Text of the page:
Every new room in a horror game sends my heart into my throat. Every tiny movement could possibly be something waiting to jump out and grab me. My imagination can often be more vivid – and terrifying – than any actual monster I conclude facing.

In Luigi’s case, the ghosts haunting him in Luigi’s Mansion 3 are very real. His panicked muttering as he turns a doorknob, and his habit of jumping at every little bump in the night time, are justified. He never becomes less terrified, even while he clears floor after floor of ghosts in a haunted hotel.

That is our scaredy-cat hero’s best adventure yet, and it’s made better still by just just how much he dislikes being onto it.

Luigi and his friends – Mario, Peach, and three Toads – reach a gleaming hotel with the promise of a soothing vacation. (Haven’t they been fooled by this trick before?) The hotel doesn’t take long to reveal its haunted side, trapping everyone except Luigi in paintings, and forcing him reluctantly on the rescue just as before.

The premise isn’t accurately new. It’s been almost all of the decade since Luigi’s last spooky foray on the Nintendo 3DS, and the series’ well-defined style has been elevated by the excess power of the Switch. Every hotel floor in Luigi’s Mansion 3 brims with detail, and environmentally friendly lighting is merely atmospheric enough to fully capture the haunted vibe without leaving me to fumble through the dark.

Ghosts fill the area with an otherworldly glow every time they appear. I live for each and every single cinematic, which felt like they might have been snippets from a beautifully animated movie starring Luigi and his ghost dog, Polterpup. It’s another prime exemplory case of Nintendo’s capability to make its games sing on hardware that is commonly much less powerful compared to the competition.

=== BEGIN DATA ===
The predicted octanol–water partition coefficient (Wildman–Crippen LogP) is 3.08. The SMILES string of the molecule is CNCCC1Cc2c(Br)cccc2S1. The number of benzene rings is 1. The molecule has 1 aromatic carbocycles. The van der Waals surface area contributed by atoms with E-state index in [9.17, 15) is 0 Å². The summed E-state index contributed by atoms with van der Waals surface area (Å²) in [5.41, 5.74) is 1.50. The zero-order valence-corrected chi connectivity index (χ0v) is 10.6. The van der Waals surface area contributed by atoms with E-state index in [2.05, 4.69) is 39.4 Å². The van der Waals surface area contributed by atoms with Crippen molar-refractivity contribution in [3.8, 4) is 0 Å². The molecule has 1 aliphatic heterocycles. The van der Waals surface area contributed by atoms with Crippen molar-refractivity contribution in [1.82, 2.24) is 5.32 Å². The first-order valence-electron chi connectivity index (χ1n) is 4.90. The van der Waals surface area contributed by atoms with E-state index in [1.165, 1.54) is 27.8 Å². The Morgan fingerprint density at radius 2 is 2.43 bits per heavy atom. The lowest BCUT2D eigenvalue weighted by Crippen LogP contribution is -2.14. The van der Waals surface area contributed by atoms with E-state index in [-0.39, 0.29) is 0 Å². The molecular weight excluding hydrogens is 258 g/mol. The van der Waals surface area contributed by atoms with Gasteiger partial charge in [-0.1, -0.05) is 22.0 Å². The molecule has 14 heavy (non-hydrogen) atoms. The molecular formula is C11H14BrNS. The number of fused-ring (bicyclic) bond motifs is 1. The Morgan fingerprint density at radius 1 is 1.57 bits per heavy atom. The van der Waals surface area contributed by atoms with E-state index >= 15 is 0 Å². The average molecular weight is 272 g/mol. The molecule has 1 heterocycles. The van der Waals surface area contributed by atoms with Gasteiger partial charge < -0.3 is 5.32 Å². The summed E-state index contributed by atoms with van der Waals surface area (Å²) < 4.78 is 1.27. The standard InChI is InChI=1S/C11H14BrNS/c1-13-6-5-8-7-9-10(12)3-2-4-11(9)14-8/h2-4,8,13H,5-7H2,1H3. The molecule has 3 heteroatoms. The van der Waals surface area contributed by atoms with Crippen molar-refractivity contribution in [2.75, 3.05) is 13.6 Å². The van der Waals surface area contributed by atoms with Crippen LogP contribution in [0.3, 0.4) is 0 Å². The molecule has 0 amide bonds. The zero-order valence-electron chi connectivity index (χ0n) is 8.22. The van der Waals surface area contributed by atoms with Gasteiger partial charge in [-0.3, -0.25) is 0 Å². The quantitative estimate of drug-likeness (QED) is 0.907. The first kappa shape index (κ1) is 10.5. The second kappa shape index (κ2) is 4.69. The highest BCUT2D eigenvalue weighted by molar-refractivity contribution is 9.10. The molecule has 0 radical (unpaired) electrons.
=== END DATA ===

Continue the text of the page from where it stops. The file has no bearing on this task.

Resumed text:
Following the hotel’s spooky transformation, all its elevator buttons get snatched away by its spectral occupants, and Luigi must go floor by floor to find each one by beating that floor’s boss. The paintings are scattered through the hotel too, therefore i eventually see them and rescue trapped Professor E. Gadd, inventor of all ghost-battling technology, and a small number of Toads while making my way to the most notable.

Luigi’s Mansion: Dark Moon for 3DS started equally strong for me personally, but my interest flagged after a couple of hours as a result of often repetitive nature of the overall game. Developer Next Level Games never stops surprising me. Each one of the hotel’s 15 floors (plus two basement levels) is remarkably not the same as the prior one. There are levels you may be prepared to find in an extravagance hotel (shops, a gym, and a plush music venue), and wild flights of fancy that stretch far beyond just what a single floor should contain (one level includes a pyramid packed with traps, and a pirate ship docked in a complete harbor is somehow tucked in to the middle of the building).

Luigi uses a lot of the same tools from previous Luigi’s Mansion games. His Poltergust, a backpack with vacuum pressure cleaner attachment, can suck up just about anything: trash, sand, or ghosts. It could rip curtains from walls or spin large valves to improve water levels. Reversing the flow of air allows me to blow things away, or shoot objects stuck in its craw at obstacles or enemies.